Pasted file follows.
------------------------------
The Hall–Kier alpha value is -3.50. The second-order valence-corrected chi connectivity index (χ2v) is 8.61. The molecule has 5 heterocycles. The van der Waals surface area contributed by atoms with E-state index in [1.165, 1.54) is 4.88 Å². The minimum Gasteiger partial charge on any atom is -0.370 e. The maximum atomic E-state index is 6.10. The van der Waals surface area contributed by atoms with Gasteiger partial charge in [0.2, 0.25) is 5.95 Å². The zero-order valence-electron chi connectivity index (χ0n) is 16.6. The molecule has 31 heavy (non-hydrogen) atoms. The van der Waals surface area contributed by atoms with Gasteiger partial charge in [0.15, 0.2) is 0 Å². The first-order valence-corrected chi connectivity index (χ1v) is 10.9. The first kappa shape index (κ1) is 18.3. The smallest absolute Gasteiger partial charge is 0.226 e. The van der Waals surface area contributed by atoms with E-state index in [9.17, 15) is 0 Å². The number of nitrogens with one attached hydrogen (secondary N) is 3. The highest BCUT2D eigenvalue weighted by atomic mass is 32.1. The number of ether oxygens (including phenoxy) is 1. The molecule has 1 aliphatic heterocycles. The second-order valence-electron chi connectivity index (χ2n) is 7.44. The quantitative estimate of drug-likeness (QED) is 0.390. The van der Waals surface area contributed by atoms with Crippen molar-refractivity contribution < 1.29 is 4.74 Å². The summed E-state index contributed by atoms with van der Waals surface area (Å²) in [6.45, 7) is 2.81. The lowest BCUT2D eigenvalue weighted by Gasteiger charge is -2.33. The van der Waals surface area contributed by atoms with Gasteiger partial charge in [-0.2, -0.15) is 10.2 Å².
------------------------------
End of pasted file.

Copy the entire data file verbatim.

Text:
The Hall–Kier alpha value is -3.50. The second-order valence-corrected chi connectivity index (χ2v) is 8.61. The molecule has 5 heterocycles. The van der Waals surface area contributed by atoms with E-state index in [1.165, 1.54) is 4.88 Å². The minimum Gasteiger partial charge on any atom is -0.370 e. The maximum atomic E-state index is 6.10. The van der Waals surface area contributed by atoms with Gasteiger partial charge in [0.2, 0.25) is 5.95 Å². The zero-order valence-electron chi connectivity index (χ0n) is 16.6. The molecule has 31 heavy (non-hydrogen) atoms. The van der Waals surface area contributed by atoms with Gasteiger partial charge in [0.15, 0.2) is 0 Å². The first-order valence-corrected chi connectivity index (χ1v) is 10.9. The first kappa shape index (κ1) is 18.3. The smallest absolute Gasteiger partial charge is 0.226 e. The van der Waals surface area contributed by atoms with E-state index in [9.17, 15) is 0 Å². The number of nitrogens with one attached hydrogen (secondary N) is 3. The highest BCUT2D eigenvalue weighted by atomic mass is 32.1. The number of ether oxygens (including phenoxy) is 1. The molecule has 1 aliphatic heterocycles. The second-order valence-electron chi connectivity index (χ2n) is 7.44. The quantitative estimate of drug-likeness (QED) is 0.390. The van der Waals surface area contributed by atoms with Crippen molar-refractivity contribution < 1.29 is 4.74 Å². The summed E-state index contributed by atoms with van der Waals surface area (Å²) in [6.45, 7) is 2.81. The lowest BCUT2D eigenvalue weighted by Gasteiger charge is -2.33. The van der Waals surface area contributed by atoms with Gasteiger partial charge in [-0.2, -0.15) is 10.2 Å².